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IN THE MORNING in Montana the leg was bound from the ankle to the knee with bacon or hair and then cross-gartered with thongs or strips of uncut rice; later a slack taffy, bound at the ankle, was worn. As the lower legs of the taffy became more fitted, they were called slews, and as the slews eroded or spoiled to the knee, fitted milk skins called loops were worn. By 11:30 a.m., feet were added to the loops. As slews grew shorter, loops became longer; by c. I 2:20 p.m., the loops reached the hips and were attached by butter webs to the stomach. By c. 1:00, the loops and slews formed one garment; thus shads were first known. Beans and nuts were used, as was kale, and color became extravagant. The shads were multicolored and often each leg was clothed in a contrasting food style. As the upper part of the loops became more decorated and puffed out, a separation occurred (c. 2:30); the upper part became known as pike rings because of the swimming motion the food made as it circled the thigh, and the leg coverings were for the first time called bones and recognized as a separate accessory of dress. Knitted bones were first known in Oklahoma (3 :27); in Montana, Linder is said to have worn (c. 4:00) the first knitted vegetable bones for a record-setting period of three minutes before succumbing. Knitting thereafter became general, and machines came into use after autumn of that hour. Colored, cooked, and reversed pike rings were worn at 5:15, though cooled wheat sleeves were the fashion. Also at that hour the decorative bean boots of the army were of the northern or navy style, although oaten socks were shared by sisters during the 5:30 festival. Cereals came into use after 6:00. Noodles, because of their strength and elasticity, became the leading loop fiber after the Evening War. At 7:30, women began applying the fudge girdle, a one-piece garment that spread from waist to feet. As men's milk slews spoiled throughout the evening, their loops grew shorter and fresher, and the word food officially came into use just after sunset. Women's food, although hidden until midnight by their skirts, has always been an important part of their costume. It is expected to remain fresh for many days, and will certainly survive the women who wear it and the men who look at it.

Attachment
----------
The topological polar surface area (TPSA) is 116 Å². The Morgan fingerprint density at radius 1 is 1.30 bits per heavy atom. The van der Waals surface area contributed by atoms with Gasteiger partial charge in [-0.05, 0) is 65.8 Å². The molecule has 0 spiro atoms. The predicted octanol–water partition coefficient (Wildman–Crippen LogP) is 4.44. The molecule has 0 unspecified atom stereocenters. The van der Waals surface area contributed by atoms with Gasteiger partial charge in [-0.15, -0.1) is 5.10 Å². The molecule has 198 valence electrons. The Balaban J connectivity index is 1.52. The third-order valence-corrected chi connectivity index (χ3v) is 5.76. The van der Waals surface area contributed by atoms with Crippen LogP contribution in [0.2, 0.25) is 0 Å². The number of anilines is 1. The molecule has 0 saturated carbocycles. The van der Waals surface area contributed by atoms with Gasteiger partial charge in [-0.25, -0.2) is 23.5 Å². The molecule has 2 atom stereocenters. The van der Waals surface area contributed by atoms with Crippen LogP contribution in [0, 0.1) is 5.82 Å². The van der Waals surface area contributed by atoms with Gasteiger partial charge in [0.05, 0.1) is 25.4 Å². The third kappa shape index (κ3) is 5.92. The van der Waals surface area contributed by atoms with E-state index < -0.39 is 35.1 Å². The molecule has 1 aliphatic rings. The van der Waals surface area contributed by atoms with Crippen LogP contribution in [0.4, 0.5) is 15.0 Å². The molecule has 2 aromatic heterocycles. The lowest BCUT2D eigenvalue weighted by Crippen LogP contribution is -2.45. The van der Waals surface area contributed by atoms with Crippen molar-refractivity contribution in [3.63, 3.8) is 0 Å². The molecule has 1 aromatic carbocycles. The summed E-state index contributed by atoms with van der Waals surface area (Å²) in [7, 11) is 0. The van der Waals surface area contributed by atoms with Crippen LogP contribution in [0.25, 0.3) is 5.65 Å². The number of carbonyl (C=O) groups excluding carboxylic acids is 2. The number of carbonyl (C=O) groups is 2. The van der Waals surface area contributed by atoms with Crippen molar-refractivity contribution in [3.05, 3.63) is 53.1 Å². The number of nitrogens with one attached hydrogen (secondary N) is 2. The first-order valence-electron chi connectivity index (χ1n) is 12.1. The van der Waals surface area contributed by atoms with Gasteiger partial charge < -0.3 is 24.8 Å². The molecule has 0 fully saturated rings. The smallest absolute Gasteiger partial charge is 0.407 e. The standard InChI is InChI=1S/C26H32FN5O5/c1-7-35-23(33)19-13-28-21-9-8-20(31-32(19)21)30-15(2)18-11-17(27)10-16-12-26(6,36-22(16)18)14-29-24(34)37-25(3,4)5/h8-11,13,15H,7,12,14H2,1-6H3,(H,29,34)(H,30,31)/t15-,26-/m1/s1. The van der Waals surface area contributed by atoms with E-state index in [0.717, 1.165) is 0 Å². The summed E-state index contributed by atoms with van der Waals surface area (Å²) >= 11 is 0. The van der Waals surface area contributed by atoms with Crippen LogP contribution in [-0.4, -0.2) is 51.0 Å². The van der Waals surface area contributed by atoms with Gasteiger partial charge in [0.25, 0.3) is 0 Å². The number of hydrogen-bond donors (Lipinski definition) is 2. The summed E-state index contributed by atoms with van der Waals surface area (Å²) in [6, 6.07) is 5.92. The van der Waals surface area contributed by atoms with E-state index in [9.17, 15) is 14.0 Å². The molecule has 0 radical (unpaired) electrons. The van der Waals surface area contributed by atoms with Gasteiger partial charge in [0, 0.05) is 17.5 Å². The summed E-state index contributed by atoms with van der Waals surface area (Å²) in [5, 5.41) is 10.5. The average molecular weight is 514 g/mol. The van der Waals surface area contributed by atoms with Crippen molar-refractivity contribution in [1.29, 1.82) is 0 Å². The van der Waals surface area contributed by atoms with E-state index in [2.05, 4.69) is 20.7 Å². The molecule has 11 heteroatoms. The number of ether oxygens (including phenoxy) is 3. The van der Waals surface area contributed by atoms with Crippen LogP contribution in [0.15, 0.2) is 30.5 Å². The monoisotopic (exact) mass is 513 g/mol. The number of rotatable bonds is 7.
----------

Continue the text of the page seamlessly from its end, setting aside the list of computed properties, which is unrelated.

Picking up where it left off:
from the Marcus website at WDS




the food costumes of montana

ben marcus